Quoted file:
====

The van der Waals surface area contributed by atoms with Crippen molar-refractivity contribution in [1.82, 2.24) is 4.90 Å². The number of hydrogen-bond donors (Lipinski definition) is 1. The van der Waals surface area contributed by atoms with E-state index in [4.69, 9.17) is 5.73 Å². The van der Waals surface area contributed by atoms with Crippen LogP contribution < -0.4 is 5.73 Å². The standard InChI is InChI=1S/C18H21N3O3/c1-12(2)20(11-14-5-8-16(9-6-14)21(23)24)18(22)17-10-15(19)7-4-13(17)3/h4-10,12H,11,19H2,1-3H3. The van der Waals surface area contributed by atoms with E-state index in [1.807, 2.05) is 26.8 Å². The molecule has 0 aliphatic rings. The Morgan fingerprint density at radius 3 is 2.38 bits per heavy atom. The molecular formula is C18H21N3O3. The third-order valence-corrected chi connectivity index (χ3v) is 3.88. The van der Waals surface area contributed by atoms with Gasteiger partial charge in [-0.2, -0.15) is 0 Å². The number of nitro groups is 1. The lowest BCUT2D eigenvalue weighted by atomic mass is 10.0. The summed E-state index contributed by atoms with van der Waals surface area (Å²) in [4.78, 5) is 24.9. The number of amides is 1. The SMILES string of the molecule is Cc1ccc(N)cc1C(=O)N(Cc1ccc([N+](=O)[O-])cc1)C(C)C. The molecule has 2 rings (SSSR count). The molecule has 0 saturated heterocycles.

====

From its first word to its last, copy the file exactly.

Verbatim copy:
The van der Waals surface area contributed by atoms with Crippen molar-refractivity contribution in [1.82, 2.24) is 4.90 Å². The number of hydrogen-bond donors (Lipinski definition) is 1. The van der Waals surface area contributed by atoms with E-state index in [4.69, 9.17) is 5.73 Å². The van der Waals surface area contributed by atoms with Crippen LogP contribution < -0.4 is 5.73 Å². The standard InChI is InChI=1S/C18H21N3O3/c1-12(2)20(11-14-5-8-16(9-6-14)21(23)24)18(22)17-10-15(19)7-4-13(17)3/h4-10,12H,11,19H2,1-3H3. The van der Waals surface area contributed by atoms with E-state index in [1.807, 2.05) is 26.8 Å². The molecule has 0 aliphatic rings. The Morgan fingerprint density at radius 3 is 2.38 bits per heavy atom. The molecular formula is C18H21N3O3. The third-order valence-corrected chi connectivity index (χ3v) is 3.88. The van der Waals surface area contributed by atoms with Gasteiger partial charge in [-0.2, -0.15) is 0 Å². The number of nitro groups is 1. The lowest BCUT2D eigenvalue weighted by atomic mass is 10.0. The summed E-state index contributed by atoms with van der Waals surface area (Å²) in [4.78, 5) is 24.9. The number of amides is 1. The SMILES string of the molecule is Cc1ccc(N)cc1C(=O)N(Cc1ccc([N+](=O)[O-])cc1)C(C)C. The molecule has 2 rings (SSSR count). The molecule has 0 saturated heterocycles.